2011-2012 Grant Proposals
Heather Brodie Perry & Jennifer Macauley
"Teaching Information Literacy Through Online Gaming"
Classroom Innovation Grant
Information Literacy has been and continues to be a critical topic on college campuses. With immediate access to an ever-increasing stream of resources with vast variations in legitimacy and value, the college student may find himself or herself so overwhelmed with irrelevant information that their research becomes an insurmountably daunting task. Educators' assumptions regarding Millennials' are often sadly misinformed.
It is tempting to believe that since the current crop of college students were born "into the Internet" they are innately equipped with the tools and techniques necessary to traverse the new digital information landscape. Unfortunately, this is simply not the case. College and university libraries must be prepared to educate their patrons on the various pitfalls that await them in their research and inform the community in the best practices in searching and information retrieval, abiding by academic honesty and avoiding plagiarism, and organizing and presenting references.
Research has shown that using online games to engage students can have true benefits. Such games can also raise overall interest in information and digital literacy in general and prompt students and faculty to think about new ways in which the Library can serve and support them in their academic goals. Studies have also shown that persons at play learn better than those that are bored or "tuned-out". Such pedagogical techniques can and should be utilized to teach students skills that will last them their academic career and beyond. In a world increasingly comprised of bits of information, there is no better time to become information literate!
The Library is requesting $1,250 to fund a student employee during Summer .The student will work in close collaboration with the Library staff to code a Flash-based, interactive online games which have been developed in accordance with Information Literacy guidelines as delineated by the ACRL. While the concept of this project was designed by Kevin Lague, he is on to other opportunities.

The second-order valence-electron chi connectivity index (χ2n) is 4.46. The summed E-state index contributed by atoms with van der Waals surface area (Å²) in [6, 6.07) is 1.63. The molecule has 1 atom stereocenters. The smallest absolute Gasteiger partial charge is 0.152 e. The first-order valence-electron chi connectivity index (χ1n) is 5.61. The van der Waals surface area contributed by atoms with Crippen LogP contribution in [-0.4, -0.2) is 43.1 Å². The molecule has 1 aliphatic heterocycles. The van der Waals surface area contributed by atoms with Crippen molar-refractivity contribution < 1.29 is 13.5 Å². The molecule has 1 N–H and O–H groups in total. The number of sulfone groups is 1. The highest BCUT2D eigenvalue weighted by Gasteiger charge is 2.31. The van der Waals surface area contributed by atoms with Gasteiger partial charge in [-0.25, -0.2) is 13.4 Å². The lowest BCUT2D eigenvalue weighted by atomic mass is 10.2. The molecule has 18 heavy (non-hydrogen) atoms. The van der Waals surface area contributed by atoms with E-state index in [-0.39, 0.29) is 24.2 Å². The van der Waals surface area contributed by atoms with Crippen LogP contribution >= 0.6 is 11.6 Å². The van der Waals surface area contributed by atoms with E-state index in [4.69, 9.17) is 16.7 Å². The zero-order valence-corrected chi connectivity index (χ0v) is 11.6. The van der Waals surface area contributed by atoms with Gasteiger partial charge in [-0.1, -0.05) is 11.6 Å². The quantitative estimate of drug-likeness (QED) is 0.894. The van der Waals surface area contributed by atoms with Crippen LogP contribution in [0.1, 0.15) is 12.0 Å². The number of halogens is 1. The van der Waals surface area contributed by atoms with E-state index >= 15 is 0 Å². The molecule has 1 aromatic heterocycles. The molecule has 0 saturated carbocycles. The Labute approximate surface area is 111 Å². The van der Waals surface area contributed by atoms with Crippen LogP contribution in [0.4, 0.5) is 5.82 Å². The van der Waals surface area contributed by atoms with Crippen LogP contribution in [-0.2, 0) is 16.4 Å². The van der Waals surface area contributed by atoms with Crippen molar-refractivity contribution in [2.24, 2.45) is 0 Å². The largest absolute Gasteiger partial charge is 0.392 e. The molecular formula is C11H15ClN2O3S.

Heather Brodie Perry and Jennifer Macaulay will be supervising the student. Heather will provide ongoing supervision of the student, and will utilize her expertise in Information Literacy and Bibliographic instruction to guide the design of the games. Jennifer Macaulay will provide infrastructure and technical support. After the student has completed the coding and the game is launched, there will be a period of review, observation, and assessment to determine the efficacy of the game as well as quantify the impact the game has had on Library patronage.
Brief rundown of the game itself: an "arcade/action" point-and-click style game that tests a student's understanding of Boolean operators, expanding and narrowing searches in a variety of scenarios (e.g. Google, EBSCOhost databases, traditional library catalogs)
We plan to focus on one primary game, but if time permits, two other possibilities have been designed and will be developed.
The benefits to the Stonehill Community are multiple, broad, and potentially ongoing.
The game will be available to all Stonehill students indefinitely, until it falls into contextual or technological obsolescence. That said, the game could be updated in the future as better technology becomes available or information literacy standards change. Currently, the techniques and skills that will comprise the content of the game is taught by individual Librarians to classes of some 20 or 30 students at a time. The game will be invaluable as fun and accessible resources that can be referred to again and again, independent of Library hours or the availability of Reference Librarians.
If the game proves effectual and garner enough interest, they may potentially serve as a form of ‘advertising' for the College. Often times, institutions with limited resources piggyback on the accomplishments of others in their quest to provide their students with adequate and engaging content. While we certainly cannot prevent such institutions from linking to Stonehill content, we can use this to our advantage to further promote the Stonehill brand.
Obviously, the student himself will benefit greatly from increased hands-on experience in an area in which he is very interested. He will also benefit financially from having gainful employment during the summer months while he is not taking classes.
Hopefully this will prove to be only the first of many successful collaborations between the Computer Science Department and the Library.
The student will begin with an overview of the goals of the Information Literacy objectives, and a brief tutorial on use of the varied library resources.
He will sample examples of bibliogames that have been designed by other academic libraries. He will see game storyboard, and discuss where we want to go in the creation of the game.
The bulk of his time will be spent in the coding of the game. He will be supervised by Heather Brodie Perry, and she will provide oversight and assistance where needed.
1,250 will go to hiring the student. $12 per hour 10 hours a week for 10 weeks